Rotorua has been picked to trial Covid-19 tracing technology before the rest of New Zealand because it's an "important meeting point" with a good population mix.
The Government is yet to determine when the CovidCard trial will begin and is liaising with iwi leaders about picking more than 250 participants.
A Ministry of Health spokesperson told the Rotorua Daily Post Rotorua had been chosen because of "the Bay of Plenty region's size and population mix".
"With Rotorua being such an important meeting point or hub for its surrounding communities - it presents the right conditions for the trial."
The $1 million budgeted for the trial will be spent on community engagement and consultation, tech development and testing, market research, privacy and security assurance and the management of independent trial research, deployment and resources.
TradeMe founder Sam Morgan was the public frontman of a group that developed the CovidCard.
It's the size of an office swipe card, about three times as thick, and worn around the neck on a lanyard.
It will not track people, but keep a record of which other CovidCards are in the vicinity with Bluetooth technology.
Scientific experts have been optimistic about the new contact-tracing method.
Last week, the head of computer science at Auckland University of Technology, Professor Dave Parry, said "getting people used to it and testing it in real life now, seems like a good idea to avoid or mitigate a second wave of infections as seen in Victoria".
"I would suggest this would be really useful in healthcare and other environments such as emergency services where you might download the data regularly to check potential exposure and link it to routine testing.
"It could allow you to target testing and isolation to stop potential transmission in these areas very quickly ... Reducing interactions for high-risk people is a really important action and stops you suddenly losing a large number of critical workers into isolation at the same time."
He said having the card on lanyards should make it easier to remember to use.
"In terms of security and privacy, if you physically have control of the card and the password then there is really no chance of this list of contacts being taken."
Dr Amanda Kvalsvig, a University of Otago Senior Research Fellow in public health, said improved accessibility was the CovidCard's "key point of difference".
She said the Government's current NZ Covid Tracer app had "an important blindspot" because it only worked for people with smartphones, "so older people and people on low incomes are less likely to be identified".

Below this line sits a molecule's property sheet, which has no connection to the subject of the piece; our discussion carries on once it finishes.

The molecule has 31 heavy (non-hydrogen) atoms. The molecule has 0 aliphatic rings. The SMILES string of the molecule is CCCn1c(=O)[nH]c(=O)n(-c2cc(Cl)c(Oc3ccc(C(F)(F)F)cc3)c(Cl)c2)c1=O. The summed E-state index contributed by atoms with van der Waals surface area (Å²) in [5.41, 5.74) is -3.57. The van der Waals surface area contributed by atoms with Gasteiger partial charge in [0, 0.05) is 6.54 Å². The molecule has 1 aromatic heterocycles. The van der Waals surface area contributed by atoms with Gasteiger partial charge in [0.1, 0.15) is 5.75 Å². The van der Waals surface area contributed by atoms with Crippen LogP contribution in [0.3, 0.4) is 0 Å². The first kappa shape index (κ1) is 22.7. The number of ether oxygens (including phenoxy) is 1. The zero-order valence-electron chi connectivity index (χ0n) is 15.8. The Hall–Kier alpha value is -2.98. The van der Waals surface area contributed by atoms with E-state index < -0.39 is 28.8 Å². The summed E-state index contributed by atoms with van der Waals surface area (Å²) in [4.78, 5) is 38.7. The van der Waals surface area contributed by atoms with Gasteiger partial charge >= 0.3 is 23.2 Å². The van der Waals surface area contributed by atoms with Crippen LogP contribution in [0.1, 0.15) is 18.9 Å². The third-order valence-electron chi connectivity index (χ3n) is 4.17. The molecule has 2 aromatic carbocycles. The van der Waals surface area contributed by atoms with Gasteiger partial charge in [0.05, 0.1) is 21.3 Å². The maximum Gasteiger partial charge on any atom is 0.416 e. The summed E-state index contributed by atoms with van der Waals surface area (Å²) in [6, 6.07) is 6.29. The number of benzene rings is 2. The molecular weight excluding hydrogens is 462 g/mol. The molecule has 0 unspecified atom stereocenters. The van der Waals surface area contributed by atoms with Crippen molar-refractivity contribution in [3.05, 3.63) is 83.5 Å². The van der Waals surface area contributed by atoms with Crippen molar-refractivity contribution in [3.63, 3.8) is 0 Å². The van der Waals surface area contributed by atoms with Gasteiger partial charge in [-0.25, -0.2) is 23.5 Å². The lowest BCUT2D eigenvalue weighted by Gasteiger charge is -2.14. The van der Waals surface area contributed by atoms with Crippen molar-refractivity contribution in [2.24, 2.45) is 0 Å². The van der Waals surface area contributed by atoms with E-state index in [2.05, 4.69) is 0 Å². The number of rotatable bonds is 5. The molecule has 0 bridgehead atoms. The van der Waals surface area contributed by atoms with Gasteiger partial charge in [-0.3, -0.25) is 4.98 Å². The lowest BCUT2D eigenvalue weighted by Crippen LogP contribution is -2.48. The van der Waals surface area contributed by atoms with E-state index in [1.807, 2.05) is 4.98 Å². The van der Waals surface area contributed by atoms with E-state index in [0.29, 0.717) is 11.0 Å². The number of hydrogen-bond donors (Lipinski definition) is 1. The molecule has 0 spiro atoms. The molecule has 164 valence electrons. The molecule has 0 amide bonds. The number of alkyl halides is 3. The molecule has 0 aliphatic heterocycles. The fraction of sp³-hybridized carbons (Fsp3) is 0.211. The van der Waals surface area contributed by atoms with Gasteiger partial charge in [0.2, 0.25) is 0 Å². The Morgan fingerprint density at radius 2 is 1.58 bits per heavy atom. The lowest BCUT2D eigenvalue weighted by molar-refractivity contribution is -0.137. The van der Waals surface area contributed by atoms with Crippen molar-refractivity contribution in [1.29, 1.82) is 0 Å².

"It will be very interesting to see how the card performs in the tests and it will be important to check that people who might be particularly at risk of Covid-19 find it easy and acceptable to use."
On Friday, the Ministry of Health spokeswoman said the trial would be deemed "successful" if it showed how to trace contacts faster, was supported by New Zealanders and if it reached people who might have otherwise been missed with current tech.
She said regardless of technology, contact tracing involved personal one-to-one interviews and follow-ups from a team, "to ensure that others who have been in close contact are isolated and tested".
As of Friday, the ministry had used registration information on the NZ Covid Tracer app to get in touch with 127 potential close contacts with Covid-19.
About 640,000 people of New Zealand's around 5 million population had downloaded it so far.
The Rotorua Daily Post asked five people in the Rotorua CBD on Friday about their views of the app.
None had used it.
John Dadley, a 65-year-old from Tokoroa, could not use the app because he did not have a smartphone.
ShantayGalvin, an 18-year-old from Kawaha Point, said she "hadn't heard much" about the app.
"I don't know anyone who has used it."
Vikram Chundawat, a 27-year-old from central Rotorua, said although he hadn't accessed the app it would not be difficult for him to do so.
Jeremy Evans, 39, was visiting from Whangārei and said he had "always meant to" download it.
"Since things have petered out I've got a bit blasé."
Gerry McNicholl, 65, who has been travelling in New Zealand since the start of the year but is hoping to return home to Ireland soon, said he had "only just recently heard" of the NZ Covid Tracer app.